Flying With Faber: Willow Run Airport -A Journey Through History
Tuesday, July 26, 2016 at 12:13PM
Stuart J. Faber in B-24, Ford Moter Co, Ford Tri Motor, Jack Jerstad, Liberator, Mitchell B-25, Stuart J. Faber, Willow Run Airport, Wisconsin Aviation Hall of Fame, Yankee Air Museum

By Stuart J. Faber

A portion of Willow Run plant today. (Stuart J. Faber)Our minds often work in mysterious ways. It’s hard to explain. I often can’t recall the name of a person I met yesterday, yet frequently the visions and memories of certain folks I met during my childhood tiptoe into my thoughts with uncanny clarity.

It’s been over 75 years since Jack Jerstad drove up to our Racine, Wisconsin house. Donning a bright Hawaiian shirt, he emerged from his 1930s Ford Woody Station Wagon, greeted us gleeful, screaming kids and whisked  us off to day camp where he taught us about nature’s magic-water creatures, weather, identification of species of trees and birds.  He honed our swimming, boating and hiking skills.  I only knew Jack for a few weeks during that summer of 1940, yet, he has had a profound impact on my life. It was Jack’s enthusiasm and dedication to the kids which sparked my passion for nature’s earth and its innumerable gifts.

John L. Jerstad (Wisconsin Aviation Hall of Fame)I was seven years old when I met  John L. Jerstad. He himself was a mere  kid-about 21 years old. Of course, to a boy of seven, 21 was old. To this day, I clearly see his face and Hawaiian shirt. I hear his laughter as vividly as if he appeared just a few days ago.

Last month, as I crossed the threshold of the cavernous skeleton of the Willow Run B-24 Liberator plant, my thoughts turned to visions of Jack. He traded his Woody for the cockpit of a B-24. He traded his Hawaiian shirt for a natty leather airmen’s jacket and held the rank of major while co-piloting one of the ships that emerged from the Willow Run assembly line- perhaps at the exact spot where I stood last month. On August 1, 1943, during a bombing run over Ploiesti, Romania,  Jack and his crew perished in that airplane.

Of course, there are childhood memories of others who have influenced me: A third grade geography teacher who weaved tales of many lands, none of which I ever dreamed I would visit. It was she who motivated me to eventually  place my feet into what now totals over 100 of those countries.

Or the high school business law teacher.  I was often at odds with most of the faculty-but not with him. This teacher encouraged me that I had a knack for the law. He sowed the seed which eventually blossomed into my journey to the courtroom.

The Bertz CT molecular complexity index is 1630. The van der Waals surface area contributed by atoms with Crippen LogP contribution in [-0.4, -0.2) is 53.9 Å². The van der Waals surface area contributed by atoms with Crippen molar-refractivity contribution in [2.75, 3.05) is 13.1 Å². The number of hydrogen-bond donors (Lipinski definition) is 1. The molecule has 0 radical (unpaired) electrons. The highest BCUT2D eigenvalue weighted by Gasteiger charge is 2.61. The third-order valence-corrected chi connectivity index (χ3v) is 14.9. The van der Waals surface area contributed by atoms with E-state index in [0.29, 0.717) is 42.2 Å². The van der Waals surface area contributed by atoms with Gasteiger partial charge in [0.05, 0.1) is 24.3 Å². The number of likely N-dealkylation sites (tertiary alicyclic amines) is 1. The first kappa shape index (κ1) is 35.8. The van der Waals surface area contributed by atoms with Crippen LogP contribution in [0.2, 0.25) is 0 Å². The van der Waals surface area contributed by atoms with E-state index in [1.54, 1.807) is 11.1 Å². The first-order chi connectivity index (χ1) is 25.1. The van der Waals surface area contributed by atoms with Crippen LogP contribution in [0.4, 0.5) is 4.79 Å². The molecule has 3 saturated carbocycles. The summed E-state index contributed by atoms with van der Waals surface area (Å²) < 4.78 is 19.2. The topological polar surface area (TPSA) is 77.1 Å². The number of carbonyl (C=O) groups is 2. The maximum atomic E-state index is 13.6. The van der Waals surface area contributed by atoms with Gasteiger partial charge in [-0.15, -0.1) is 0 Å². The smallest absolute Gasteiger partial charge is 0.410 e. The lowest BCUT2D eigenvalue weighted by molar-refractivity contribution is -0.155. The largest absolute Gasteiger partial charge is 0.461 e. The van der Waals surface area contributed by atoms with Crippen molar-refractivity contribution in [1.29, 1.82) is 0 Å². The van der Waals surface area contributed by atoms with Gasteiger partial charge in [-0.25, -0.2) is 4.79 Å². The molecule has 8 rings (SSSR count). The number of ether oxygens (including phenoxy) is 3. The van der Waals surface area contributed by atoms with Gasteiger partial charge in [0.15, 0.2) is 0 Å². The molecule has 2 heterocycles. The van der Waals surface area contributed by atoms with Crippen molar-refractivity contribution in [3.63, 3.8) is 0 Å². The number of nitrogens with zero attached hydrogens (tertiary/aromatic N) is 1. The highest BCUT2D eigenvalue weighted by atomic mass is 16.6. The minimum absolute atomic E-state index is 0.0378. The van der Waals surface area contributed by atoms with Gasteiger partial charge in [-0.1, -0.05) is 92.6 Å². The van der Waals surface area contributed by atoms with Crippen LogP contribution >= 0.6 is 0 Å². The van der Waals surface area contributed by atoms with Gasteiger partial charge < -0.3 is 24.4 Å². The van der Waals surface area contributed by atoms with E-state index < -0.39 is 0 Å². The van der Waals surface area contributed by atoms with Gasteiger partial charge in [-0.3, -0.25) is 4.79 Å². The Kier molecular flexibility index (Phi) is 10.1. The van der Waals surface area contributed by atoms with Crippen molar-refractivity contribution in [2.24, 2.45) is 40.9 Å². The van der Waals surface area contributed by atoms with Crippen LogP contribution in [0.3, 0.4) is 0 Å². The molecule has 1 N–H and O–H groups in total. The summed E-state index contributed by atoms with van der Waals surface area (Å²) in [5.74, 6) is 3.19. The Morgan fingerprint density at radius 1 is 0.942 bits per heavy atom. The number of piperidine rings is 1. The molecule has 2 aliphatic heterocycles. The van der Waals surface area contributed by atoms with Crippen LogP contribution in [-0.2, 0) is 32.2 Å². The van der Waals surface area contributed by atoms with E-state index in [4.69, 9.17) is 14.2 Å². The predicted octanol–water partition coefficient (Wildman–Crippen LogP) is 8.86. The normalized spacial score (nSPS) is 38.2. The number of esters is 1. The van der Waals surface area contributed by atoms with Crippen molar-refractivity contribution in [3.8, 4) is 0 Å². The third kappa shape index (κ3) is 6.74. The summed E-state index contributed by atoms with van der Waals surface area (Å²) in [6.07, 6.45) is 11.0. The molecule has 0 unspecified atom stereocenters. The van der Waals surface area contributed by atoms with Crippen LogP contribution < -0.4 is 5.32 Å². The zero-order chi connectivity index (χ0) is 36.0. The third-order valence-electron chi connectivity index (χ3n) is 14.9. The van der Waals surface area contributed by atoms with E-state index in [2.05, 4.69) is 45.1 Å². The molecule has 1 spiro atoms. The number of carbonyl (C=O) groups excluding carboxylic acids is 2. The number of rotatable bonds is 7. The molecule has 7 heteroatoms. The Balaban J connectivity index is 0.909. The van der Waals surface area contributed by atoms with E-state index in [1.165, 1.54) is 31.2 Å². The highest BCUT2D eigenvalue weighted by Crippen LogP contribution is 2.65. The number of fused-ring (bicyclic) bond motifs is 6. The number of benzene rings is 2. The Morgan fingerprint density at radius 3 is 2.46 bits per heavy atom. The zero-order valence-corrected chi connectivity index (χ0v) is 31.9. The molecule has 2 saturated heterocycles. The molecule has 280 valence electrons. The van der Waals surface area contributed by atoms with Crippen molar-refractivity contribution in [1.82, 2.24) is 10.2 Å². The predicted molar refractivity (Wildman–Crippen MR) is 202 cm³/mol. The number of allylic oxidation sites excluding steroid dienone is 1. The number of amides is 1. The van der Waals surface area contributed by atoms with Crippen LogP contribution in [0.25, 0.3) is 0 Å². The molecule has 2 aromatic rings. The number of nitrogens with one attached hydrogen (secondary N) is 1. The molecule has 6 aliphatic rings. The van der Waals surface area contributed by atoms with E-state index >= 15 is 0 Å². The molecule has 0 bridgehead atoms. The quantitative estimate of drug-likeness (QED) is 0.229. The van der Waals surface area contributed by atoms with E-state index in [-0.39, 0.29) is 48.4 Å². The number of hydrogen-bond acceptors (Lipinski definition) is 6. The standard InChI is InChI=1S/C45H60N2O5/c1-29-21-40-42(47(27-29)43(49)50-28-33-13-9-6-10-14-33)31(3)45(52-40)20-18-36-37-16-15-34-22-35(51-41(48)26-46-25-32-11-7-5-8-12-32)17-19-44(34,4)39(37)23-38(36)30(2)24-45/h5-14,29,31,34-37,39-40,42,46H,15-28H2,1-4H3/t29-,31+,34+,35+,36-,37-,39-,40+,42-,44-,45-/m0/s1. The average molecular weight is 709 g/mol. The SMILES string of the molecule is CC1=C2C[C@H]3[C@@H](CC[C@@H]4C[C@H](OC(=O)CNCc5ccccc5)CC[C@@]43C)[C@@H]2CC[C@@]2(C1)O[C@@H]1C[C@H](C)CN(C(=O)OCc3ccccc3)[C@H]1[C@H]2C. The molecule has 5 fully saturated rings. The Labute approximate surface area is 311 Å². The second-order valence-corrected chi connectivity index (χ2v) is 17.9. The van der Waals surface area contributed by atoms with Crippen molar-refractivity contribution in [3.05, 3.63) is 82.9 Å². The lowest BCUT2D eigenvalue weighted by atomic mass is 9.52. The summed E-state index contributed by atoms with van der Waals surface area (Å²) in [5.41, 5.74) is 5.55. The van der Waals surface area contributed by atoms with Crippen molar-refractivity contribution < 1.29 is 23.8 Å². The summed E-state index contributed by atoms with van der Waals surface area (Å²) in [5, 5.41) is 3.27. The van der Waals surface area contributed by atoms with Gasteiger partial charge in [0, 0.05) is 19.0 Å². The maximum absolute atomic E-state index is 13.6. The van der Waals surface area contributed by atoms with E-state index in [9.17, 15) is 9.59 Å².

During my first year in college, I met an English professor who taught me the musicality of English grammar and literature. Conversely, I was  in high school when a piano teacher taught me that music was also a language. And of course, from middle school on, the guys I met who took me for airplane rides and endowed me with a passion for aviation that overflows to this day.

Among all of these mentors, I feel that my brief, precious moments with Jack taught me many of life’s guidelines and instilled numerous profound and eternal treasures in my mind, soul and spirit.

Funny Things About History

I love to muse over how events and people are juxtaposed in history. Here are a few examples:

1. It is claimed that the first of our species, Homo Sapiens, are said to have appeared around 200,000  years ago. Other than placing one foot in front of the other, it is doubtful that any other modes of transportation  ever entered their minds.

2.  June, 1896. It took Homo Sapiens over 200,000 years to leap from foot power to actual animal horsepower to a machine with four wheels and an internal combustion engine.  Although a few Europeans  beat him to the punch, Henry Ford was the first American  to invent and construct a vehicle that ran on its own power. Henry’s Quadricycle reached a top speed of around 20 miles per hour.

3. Homo Sapiens of 200,000 B.C. could only dream of flying like birds. On December 17, 1903, Orville Wright breathed life into that dream. He piloted the first powered airplane 20 feet above a wind-swept beach in North Carolina. The flight lasted 12 seconds. Range: 120 feet.

4. December 29, 1939. It look exactly 36 years and 12 days for Homo Sapiens to leap from a 12-second flight of 120 feet to an aircraft that could reach altitudes upwards to 40, 000 feet and travel a distance approaching 3000 miles.